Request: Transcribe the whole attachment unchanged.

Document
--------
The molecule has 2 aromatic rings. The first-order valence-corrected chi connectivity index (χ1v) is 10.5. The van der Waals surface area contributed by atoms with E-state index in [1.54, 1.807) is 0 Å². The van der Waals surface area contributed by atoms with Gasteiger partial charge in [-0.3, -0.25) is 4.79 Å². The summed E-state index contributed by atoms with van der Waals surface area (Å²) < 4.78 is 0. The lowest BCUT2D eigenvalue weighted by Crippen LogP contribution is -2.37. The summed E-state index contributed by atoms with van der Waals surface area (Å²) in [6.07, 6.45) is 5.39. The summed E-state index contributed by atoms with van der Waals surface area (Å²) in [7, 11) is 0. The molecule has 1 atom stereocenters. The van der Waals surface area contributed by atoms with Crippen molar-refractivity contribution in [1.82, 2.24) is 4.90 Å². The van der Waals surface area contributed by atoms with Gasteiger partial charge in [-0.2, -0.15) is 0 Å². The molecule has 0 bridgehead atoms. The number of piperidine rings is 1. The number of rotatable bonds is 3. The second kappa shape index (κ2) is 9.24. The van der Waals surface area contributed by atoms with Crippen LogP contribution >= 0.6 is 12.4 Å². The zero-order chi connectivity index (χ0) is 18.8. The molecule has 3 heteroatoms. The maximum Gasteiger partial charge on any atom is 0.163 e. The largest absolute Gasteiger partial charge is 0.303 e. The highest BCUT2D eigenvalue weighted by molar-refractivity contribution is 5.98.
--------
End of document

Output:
The molecule has 2 aromatic rings. The first-order valence-corrected chi connectivity index (χ1v) is 10.5. The van der Waals surface area contributed by atoms with E-state index in [1.54, 1.807) is 0 Å². The van der Waals surface area contributed by atoms with Gasteiger partial charge in [-0.3, -0.25) is 4.79 Å². The summed E-state index contributed by atoms with van der Waals surface area (Å²) < 4.78 is 0. The lowest BCUT2D eigenvalue weighted by Crippen LogP contribution is -2.37. The summed E-state index contributed by atoms with van der Waals surface area (Å²) in [6.07, 6.45) is 5.39. The summed E-state index contributed by atoms with van der Waals surface area (Å²) in [7, 11) is 0. The molecule has 1 atom stereocenters. The van der Waals surface area contributed by atoms with Crippen molar-refractivity contribution in [1.82, 2.24) is 4.90 Å². The van der Waals surface area contributed by atoms with Gasteiger partial charge in [-0.2, -0.15) is 0 Å². The molecule has 0 bridgehead atoms. The number of piperidine rings is 1. The number of rotatable bonds is 3. The second kappa shape index (κ2) is 9.24. The van der Waals surface area contributed by atoms with Crippen LogP contribution >= 0.6 is 12.4 Å². The zero-order chi connectivity index (χ0) is 18.8. The molecule has 3 heteroatoms. The maximum Gasteiger partial charge on any atom is 0.163 e. The largest absolute Gasteiger partial charge is 0.303 e. The highest BCUT2D eigenvalue weighted by molar-refractivity contribution is 5.98.